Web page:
Tagged with "Nebraska"
More on LSU’s Start and Understanding FCS Games
Category: NCAA

I partly thought of some of the points of discussion below based on reading a blog from B.O.B. here.  There is a group of FCS teams that deserves respect. He singled out one of them in his blog, but I elaborate on a few more examples.  LSU used to avoid playing any FCS opponents, and I'm certainly in favor of avoiding the mediocre or bad ones, but I think it can be a really good experience to play ones that are among the best of their subdivision. So that's what I meant in the comments about the teams being better to play than the likes of Southern and Grambling.  I wasn't talking about seeking out some recruting edge.  LSU has routinely played in-state FBS opponents (they play one on Saturday, in fact), so I really don't think they're more worried about Southern and Grambling.  The better FCS teams give different looks and expose weaknesses.  I think they're more difficult to plan for in some ways.  In LSU's case, there is usually not a serious risk of losing, but all it takes is a bad game and for the FCS team to be particularly good and it could happen.  Michigan was a program in much better shape than it is now and had an otherwise successful year when it lost to Appalachian St.

Before I post my other thoughts on that topic, I gave some more thought to his divisions there.  Most of them are good, but I wouldn't put the Texas teams with the Southern California teams.  That doesn't make sense tradtionally or geographically.  The traditional teams to group together are the Pac-8.  So that's the Pac-12 minus Utah, Colorado, Arizona, and Arizona St., all of whom are much closer to Texas than the Southern California teams are. Utah is the only one that comes within a couple hundred miles of being as far.  The four relatively new Pac-12 teams also in general have more experience playing the relevant Texas teams.  I can also tell you that the Southern California teams want it the way I'm suggesting as well because they would not agree to the Pac-12 divisional alignment unless it was guaranteed they would both play all three of the other California teams every year.  I don't think they really care whether they play Arizona or Washington teams, but it even seems to me (at least if you talk to USC fans) that the Oregon opponents are a bigger deal than the Arizona ones.  Anyway, here's my regularly scheduled blog...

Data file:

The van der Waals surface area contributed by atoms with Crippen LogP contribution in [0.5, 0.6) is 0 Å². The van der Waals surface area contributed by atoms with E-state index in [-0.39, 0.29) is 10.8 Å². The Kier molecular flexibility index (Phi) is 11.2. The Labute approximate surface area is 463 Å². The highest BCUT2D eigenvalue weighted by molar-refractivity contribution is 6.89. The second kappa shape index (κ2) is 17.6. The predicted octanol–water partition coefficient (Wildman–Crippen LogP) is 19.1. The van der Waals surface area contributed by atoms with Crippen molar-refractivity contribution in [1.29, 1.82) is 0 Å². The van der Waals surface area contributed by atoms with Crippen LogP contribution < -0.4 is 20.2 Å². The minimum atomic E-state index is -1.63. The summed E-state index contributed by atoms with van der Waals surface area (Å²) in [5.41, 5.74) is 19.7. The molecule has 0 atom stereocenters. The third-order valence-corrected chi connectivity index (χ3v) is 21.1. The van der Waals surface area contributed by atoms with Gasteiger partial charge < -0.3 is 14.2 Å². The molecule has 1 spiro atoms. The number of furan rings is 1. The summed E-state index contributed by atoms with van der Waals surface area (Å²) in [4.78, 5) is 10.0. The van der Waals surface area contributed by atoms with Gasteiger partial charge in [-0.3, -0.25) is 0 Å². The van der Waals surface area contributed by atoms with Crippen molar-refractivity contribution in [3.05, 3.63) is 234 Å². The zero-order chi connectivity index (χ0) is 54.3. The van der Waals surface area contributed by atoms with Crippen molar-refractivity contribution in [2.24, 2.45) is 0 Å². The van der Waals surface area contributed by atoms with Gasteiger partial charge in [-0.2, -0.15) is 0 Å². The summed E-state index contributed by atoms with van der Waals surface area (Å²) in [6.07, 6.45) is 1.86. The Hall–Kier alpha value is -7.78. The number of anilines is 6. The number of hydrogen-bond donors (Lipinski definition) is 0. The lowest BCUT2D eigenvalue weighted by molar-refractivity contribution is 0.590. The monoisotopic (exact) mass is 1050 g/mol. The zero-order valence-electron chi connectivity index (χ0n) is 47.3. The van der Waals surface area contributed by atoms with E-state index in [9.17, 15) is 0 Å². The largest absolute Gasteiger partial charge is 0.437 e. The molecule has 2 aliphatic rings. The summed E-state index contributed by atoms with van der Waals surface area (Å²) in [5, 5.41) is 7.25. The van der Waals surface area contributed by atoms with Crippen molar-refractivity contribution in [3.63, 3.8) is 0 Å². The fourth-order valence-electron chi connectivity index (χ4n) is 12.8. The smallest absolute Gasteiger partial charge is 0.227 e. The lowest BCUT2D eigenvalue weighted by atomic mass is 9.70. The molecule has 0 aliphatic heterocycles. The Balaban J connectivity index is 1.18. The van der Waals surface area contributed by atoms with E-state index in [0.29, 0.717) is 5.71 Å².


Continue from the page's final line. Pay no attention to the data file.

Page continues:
This isn’t the main thing I’m going to write about, but I heard it after I published my blog about the LSU-Wisconsin game. Since Les Miles took over at LSU, the Tigers are 22-21 when trailing in the fourth quarter, the only team in the FBS to have a winning record during that span (apparently, they don’t count the last-second loss to Clemson as “trailing in the fourth quarter”; but no one else comes close regardless). Miles is also back above the 80% mark as head coach of the Tigers. After winning 85% in his first three seasons, Miles’ winning percentage had fallen to 77.3% after the 2009 season. The Tigers are attempting to finish with double-digit wins for the fifth consecutive year since then. It would be Miles’ 8th overall in 10 seasons.

By comparison, Nick Saban won 75% of his games at LSU and had two double-digit-win seasons in five years, falling just short of a third on the last play of his stint at LSU. I understand Saban didn’t take over a program in the same shape; but he was still considered a strong success overall, so building on his tenure is still something to be proud of. Not many coaches can step into a situation like that and improve it, so Miles deserves a good deal of credit.

I don’t have too much to say about the Sam Houston St. game itself, but although LSU won extremely easily, that was not necessarily the expected result.